Spider Vein Removal With Lasers
Spider veins are tiny, visible veins just under the surface of the skin. They are different from varicose veins, which are swollen veins that are often painful. These veins can be surgically removed because they no longer function.
Spider veins can be treated with laser therapy, which is the fastest and safest method for eliminating the appearance of spider veins. Sclerotherapy, another method for eliminating spider veins, requires injections in the spider veins and can take more than five treatments to achieve results, and is often disappointing for patients, as the appearance of spider veins often never goes away completely. Laser therapy for spider vein removal is non-invasive and usually takes only three treatments.
A laser is applied to the surface of the skin that delivers pulses of energy to the veins, causing the blood within to coagulate. Eventually, the spider veins shrink and are reabsorbed by the body. The most advanced laser for this kind of treatment is the Nd: YAG laser, which is the best choice for spider vein removal, and is often the laser used at medical spas, which are staffed by medical professionals. Laser therapy is also the best option for spider veins that are resistant to sclerotherapy. Before laser therapy is performed, it is important for a doctor to evaluate the patient to make sure there are no underlying problems with the veins that may be causing spider veins. Further evaluation is required if something wrong is detected.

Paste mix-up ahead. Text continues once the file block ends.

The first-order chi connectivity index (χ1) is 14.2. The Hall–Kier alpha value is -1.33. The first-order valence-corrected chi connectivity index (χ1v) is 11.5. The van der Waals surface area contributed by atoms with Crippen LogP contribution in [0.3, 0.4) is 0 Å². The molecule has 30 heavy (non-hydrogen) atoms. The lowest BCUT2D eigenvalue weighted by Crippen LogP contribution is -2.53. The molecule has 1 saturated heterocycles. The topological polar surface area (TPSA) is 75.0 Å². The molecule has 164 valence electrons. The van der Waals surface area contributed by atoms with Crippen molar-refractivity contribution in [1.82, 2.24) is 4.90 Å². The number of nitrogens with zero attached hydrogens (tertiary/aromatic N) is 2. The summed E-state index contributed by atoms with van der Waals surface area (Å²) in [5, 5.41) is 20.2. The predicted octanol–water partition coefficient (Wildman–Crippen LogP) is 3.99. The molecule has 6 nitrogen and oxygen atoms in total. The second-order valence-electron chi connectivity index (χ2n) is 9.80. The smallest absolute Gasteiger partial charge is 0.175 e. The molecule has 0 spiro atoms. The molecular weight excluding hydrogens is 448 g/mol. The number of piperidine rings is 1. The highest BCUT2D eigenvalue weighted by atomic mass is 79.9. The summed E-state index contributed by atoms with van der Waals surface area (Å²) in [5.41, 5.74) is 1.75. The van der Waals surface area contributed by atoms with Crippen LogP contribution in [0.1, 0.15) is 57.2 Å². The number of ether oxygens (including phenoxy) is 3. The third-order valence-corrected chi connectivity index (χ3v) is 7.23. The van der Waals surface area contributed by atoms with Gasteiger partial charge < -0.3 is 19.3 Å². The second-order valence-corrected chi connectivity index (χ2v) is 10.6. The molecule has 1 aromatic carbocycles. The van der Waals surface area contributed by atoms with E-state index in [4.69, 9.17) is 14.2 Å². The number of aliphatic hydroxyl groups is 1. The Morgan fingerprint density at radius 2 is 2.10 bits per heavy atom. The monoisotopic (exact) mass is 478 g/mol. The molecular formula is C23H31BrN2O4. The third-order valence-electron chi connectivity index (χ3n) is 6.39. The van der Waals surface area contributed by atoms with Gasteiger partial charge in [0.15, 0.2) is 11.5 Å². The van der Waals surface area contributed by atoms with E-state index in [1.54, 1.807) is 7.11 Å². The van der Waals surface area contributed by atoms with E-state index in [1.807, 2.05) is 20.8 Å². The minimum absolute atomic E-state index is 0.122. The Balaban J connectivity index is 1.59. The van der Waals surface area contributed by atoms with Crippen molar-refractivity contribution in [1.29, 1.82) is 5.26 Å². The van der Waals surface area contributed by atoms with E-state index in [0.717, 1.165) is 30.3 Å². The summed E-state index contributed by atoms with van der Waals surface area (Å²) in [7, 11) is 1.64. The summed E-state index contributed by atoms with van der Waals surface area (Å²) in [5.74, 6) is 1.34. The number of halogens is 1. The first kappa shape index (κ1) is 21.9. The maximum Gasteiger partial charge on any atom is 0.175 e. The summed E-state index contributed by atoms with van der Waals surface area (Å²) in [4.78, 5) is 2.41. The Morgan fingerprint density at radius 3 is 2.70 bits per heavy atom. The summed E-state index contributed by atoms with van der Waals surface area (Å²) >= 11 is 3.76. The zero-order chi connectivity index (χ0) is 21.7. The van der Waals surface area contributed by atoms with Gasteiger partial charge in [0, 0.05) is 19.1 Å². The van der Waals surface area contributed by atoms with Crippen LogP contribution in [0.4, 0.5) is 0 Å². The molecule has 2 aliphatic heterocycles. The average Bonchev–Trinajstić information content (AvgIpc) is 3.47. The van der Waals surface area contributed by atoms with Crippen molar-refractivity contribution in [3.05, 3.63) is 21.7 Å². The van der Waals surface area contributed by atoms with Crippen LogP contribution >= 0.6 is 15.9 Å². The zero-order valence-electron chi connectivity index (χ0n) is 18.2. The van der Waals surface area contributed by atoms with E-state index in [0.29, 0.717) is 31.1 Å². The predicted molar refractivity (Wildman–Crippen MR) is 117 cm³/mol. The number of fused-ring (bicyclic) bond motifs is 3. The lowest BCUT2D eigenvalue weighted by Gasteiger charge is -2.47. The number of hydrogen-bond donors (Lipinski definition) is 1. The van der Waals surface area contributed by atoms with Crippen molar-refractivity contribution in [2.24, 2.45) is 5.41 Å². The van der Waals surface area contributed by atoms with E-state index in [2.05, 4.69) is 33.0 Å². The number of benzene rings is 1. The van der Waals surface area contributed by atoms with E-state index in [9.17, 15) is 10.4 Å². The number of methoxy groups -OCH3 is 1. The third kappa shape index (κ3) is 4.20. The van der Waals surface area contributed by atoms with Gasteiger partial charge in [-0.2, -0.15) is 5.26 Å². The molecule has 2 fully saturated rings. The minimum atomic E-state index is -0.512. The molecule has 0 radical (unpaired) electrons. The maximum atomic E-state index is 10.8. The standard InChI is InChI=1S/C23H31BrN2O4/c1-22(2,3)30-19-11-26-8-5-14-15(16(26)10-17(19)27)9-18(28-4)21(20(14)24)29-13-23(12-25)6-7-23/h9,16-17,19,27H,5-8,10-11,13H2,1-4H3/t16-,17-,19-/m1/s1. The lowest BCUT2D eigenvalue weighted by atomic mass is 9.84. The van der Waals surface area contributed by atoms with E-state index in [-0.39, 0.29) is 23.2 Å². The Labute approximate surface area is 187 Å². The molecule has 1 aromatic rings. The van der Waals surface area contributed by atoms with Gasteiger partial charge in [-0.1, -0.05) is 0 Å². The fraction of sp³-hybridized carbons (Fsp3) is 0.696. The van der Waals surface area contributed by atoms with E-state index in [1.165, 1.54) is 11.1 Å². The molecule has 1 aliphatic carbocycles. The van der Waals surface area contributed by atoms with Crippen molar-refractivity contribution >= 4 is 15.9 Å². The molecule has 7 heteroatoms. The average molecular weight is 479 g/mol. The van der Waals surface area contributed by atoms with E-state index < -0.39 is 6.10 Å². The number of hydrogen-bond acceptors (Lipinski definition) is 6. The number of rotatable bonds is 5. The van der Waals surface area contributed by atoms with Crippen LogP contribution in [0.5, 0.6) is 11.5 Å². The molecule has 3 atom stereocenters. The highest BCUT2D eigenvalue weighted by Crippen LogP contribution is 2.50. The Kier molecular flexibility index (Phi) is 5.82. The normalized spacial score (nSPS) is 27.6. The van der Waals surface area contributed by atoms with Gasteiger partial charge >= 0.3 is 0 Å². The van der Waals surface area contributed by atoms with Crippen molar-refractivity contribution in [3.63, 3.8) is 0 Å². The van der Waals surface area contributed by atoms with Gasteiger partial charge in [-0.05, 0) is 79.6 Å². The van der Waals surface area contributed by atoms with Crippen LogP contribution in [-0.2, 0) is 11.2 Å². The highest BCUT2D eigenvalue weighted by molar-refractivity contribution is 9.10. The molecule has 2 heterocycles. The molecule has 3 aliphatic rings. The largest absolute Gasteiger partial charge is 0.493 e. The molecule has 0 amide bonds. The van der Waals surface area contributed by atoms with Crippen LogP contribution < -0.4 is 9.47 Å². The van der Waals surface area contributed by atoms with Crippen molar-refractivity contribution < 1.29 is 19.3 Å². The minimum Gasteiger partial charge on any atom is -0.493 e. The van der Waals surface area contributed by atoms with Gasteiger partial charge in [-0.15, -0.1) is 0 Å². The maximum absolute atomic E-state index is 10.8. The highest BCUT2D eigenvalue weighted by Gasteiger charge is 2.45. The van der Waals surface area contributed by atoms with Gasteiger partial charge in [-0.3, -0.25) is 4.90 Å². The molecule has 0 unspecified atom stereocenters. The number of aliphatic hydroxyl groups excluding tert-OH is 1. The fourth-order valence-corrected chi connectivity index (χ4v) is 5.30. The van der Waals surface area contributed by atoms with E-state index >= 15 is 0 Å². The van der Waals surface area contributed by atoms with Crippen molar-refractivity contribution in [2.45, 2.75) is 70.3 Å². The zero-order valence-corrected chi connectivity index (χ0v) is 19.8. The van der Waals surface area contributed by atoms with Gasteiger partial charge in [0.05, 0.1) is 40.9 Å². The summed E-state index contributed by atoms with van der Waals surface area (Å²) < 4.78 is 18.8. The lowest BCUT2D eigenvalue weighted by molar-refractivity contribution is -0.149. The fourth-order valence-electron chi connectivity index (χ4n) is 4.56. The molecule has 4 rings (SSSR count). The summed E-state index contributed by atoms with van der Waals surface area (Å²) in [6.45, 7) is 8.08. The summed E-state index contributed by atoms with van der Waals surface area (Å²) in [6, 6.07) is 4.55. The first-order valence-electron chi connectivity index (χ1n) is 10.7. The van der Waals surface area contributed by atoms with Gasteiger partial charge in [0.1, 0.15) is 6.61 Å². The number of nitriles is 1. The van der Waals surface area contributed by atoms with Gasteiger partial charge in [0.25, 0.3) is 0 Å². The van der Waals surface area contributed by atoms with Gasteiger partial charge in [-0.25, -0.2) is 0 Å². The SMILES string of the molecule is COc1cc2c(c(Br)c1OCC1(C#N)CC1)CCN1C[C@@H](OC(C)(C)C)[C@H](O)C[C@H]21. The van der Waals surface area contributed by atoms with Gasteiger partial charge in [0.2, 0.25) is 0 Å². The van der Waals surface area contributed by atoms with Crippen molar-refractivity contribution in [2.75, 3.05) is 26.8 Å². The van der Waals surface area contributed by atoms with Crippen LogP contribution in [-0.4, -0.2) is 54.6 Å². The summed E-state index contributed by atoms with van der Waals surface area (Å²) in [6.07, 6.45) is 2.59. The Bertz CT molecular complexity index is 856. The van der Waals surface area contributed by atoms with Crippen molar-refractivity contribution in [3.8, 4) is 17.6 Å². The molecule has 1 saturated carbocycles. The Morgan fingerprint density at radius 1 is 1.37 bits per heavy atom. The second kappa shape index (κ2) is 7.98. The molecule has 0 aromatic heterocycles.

Most patients do not experience any side effects, but may feel a slight burning sensation during the laser therapy. After spider vein laser therapy, patients are required to wear Ace bandages or support hose for about a week to ten days. Patients must also avoid hot baths for a few days after treatment, and should not do any vigorous exercising. Spider veins usually begin to fade a few days after the initial treatment, with results improving after additional treatments. Because new spider veins appear over time, additional laser treatments may be required to treat these new veins.